Crackly from a stint in the fryer, Brussels sprouts (a popular special) are tossed with slender shishito peppers in a combo sure to please the town's green-chile lovers. A quartet of pork shumai make great sponges for the trio of sauces — crisp chile oil, fermented black bean sauce and tamari — that your server should teach you how to mix. The portion of coconut-milk-based tom kha might seem laughably large — it's practically a cauldron — but after one taste of the rich soup, packed with ginger, lemongrass, chiles and kaffir lime leaves, you'll be glad the serving is as big as it is. Then there are the steamed bao, with goodies like chicken thighs with mango spilling out of their puffy white buns. Biederman, who crafts some 500 a day, says he reached out to experts for advice on how to make the dough tender yet sturdy enough to hold up to the fillings — and the advice paid off. No matter what else you order, choose several for the table. Your server will steer you to the braised short ribs with kimchi, but don't overlook the seasonal vegetables in scallion sauce.
Other than the bao buns, which come individually, portions run large, so it's wise to order family-style. Noodle dishes are usually popular with a crowd, but they're two of the weaker options here. Chow fun should be re-labeled "sautéed mushrooms," so scant are the wide rice noodles and protein. Soba are more promising, with a better mix of vegetables and buckwheat noodles, but don't serve yourself last: The thin, tamari-based sauce puddles at the bottom of the bowl, overpowering the last third of the dish. And unless you really like the black-bean condiment, avoid the mapo tofu, with a one-note sauce that sings of the same fermented paste and little else.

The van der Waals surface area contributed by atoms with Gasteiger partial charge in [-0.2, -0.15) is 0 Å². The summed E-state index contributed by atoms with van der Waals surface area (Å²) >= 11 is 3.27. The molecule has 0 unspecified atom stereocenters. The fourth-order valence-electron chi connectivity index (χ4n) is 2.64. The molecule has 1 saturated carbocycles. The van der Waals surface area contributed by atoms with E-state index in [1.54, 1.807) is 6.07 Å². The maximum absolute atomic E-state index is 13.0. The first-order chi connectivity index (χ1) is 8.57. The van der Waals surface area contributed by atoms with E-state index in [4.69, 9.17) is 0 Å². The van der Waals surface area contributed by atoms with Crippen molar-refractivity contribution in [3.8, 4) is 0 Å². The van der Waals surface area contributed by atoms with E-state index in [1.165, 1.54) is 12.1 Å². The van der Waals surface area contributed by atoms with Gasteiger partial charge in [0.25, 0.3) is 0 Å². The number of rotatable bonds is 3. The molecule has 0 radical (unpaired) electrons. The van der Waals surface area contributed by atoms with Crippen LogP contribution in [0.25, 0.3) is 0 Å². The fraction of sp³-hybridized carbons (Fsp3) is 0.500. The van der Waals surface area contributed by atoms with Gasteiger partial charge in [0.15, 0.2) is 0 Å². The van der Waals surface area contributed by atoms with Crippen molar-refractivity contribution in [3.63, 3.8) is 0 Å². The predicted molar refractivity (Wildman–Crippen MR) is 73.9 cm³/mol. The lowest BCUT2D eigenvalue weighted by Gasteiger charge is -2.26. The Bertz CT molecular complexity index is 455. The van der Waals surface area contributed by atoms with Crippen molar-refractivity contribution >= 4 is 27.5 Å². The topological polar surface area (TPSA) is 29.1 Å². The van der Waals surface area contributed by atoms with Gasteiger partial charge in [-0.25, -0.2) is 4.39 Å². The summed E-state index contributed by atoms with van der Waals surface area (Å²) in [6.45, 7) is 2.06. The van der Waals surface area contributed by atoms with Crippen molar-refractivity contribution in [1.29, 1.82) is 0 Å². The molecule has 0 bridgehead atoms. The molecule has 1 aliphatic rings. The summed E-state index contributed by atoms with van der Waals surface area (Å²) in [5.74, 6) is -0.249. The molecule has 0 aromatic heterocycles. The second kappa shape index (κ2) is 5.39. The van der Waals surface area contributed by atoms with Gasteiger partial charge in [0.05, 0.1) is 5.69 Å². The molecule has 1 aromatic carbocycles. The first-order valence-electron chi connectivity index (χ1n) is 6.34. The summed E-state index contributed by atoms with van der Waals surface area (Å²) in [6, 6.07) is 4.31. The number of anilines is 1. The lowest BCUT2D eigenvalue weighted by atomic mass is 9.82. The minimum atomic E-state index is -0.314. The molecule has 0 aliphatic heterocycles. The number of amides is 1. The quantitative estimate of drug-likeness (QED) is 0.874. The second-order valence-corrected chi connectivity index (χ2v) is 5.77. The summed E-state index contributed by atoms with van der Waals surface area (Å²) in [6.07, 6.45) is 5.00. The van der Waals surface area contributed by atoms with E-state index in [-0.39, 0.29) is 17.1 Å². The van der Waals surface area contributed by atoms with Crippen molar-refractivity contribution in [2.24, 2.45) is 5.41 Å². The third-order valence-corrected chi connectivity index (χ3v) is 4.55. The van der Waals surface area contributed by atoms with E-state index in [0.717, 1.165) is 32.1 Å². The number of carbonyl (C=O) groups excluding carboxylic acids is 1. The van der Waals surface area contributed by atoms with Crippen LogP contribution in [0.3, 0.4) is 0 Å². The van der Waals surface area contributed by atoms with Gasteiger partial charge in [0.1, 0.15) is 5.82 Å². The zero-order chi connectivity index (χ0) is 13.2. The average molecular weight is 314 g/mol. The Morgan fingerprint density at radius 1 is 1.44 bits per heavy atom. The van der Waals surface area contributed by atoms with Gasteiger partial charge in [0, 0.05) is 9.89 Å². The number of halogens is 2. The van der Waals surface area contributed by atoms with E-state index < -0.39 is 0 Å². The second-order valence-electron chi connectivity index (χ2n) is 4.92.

Crispy beef in honey-ginger sauce is terrific, however, with thin slices of flank steak fried into addictively crispy wisps. Red-curry beef is another standout; the coconut-milk-based sauce, heady with aromatics, holds strips of beef, tomatoes and eggplant, plus a sizzle that dances across your tongue. The steamed bass also scores, marinated in soy and ginger and served on fried rice so good, you'd order it as a side if only it were available à la carte.
Desserts, like everything else, bounce back and forth. Steamed chocolate cake, a molten chocolate confection, is tasty but odd for an Asian menu, even if it is dusted with Chinese five-spice powder, and the portion seems small after so many large plates. Better is the chai cheesecake sourced from City Bakery (a common special), or a refreshing shaved ice.
When Ace opened in August, diners didn't fully embrace the reinterpreted Asian concept. So this month, Biederman and Wolkon plan to respond with a revised menu, increasing the number of familiar dishes — the Brussels sprouts and chai cheesecake will move from special to regular status — and adding individual-sized entrees at lunch. In this age, when Yelpers are quick to jump in with a thumbs-up or thumbs-down, it's useful to remember that new restaurants are works in progress. With time to tweak, cheers might be coming more consistently from the dining room, and not just the ping-pong hall.